Electro-optics and Microelectronics Seminar
Speaker: Doron Shterman
Affiliation: Dept. of Electrical Engineering, Technion
Multiple Moire’ Structured Illumination patterns for spatial resolution enhancement in florescence microscopy
Biological research nowadays is heavily dependent on the capabilities of modern microscopy, especially on their spatial and temporal resolution. Spatial resolution in conventional light microscopy is however limited by diffraction, as formulated by Ernst Abbe in 1873. In an attempt to overcome this limitation several super-resolution techniques have evolved in the past decades, based on fluorescence microscopy. Methods like Stimulated Emission Depletion and Photo-activated Localization Microscopy, can achieve sub 50nm resolution yet requires relatively long acquisition times and\or rely damaging intensities, making them inadequate for dynamic in vivo studies. Structured Illumination Microscopy (SIM), on the other hand, is a wide-field super-resolution technique with superior temporal capabilities, while its spatial resolution is somewhat inferior reaching conventionally roughly 100nm.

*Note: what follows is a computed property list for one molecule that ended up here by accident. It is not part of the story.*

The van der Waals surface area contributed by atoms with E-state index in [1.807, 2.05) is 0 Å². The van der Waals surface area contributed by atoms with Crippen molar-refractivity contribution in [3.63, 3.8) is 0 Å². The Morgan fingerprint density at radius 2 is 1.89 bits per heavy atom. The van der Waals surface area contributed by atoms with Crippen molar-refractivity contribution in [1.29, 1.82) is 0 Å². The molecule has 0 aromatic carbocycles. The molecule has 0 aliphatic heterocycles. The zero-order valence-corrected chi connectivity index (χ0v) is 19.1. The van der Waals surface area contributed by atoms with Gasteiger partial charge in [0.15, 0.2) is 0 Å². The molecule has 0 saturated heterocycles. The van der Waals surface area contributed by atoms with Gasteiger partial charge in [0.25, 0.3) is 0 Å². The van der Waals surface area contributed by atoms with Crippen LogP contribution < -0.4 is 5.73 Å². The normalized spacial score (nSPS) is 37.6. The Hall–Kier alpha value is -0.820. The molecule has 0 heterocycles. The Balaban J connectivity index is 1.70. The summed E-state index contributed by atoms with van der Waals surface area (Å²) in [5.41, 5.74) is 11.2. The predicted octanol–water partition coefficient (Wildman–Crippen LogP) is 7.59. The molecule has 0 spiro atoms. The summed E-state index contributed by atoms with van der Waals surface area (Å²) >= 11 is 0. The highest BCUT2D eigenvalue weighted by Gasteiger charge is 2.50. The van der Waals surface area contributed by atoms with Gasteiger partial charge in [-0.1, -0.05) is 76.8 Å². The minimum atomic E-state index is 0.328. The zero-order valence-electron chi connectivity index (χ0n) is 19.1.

In this work we proposed and demonstrated, theoretically and empirically, a novel super-resolution microscopy concept based on combination of structured illumination and total internal reflection techniques. Utilizing multiple Moire’ illumination patterns, precisely and independently controlled by spatial light modulator (SLM), and high index material, sub 50nm imaging can be achieved while preserving SIM temporal resolution capability.
As a proof of concept, we demonstrated resolution enhancement of more than 3 times beyond the diffraction limit, utilizing combination of low and high numerical aperture objective lenses as a substitute for the high index material.
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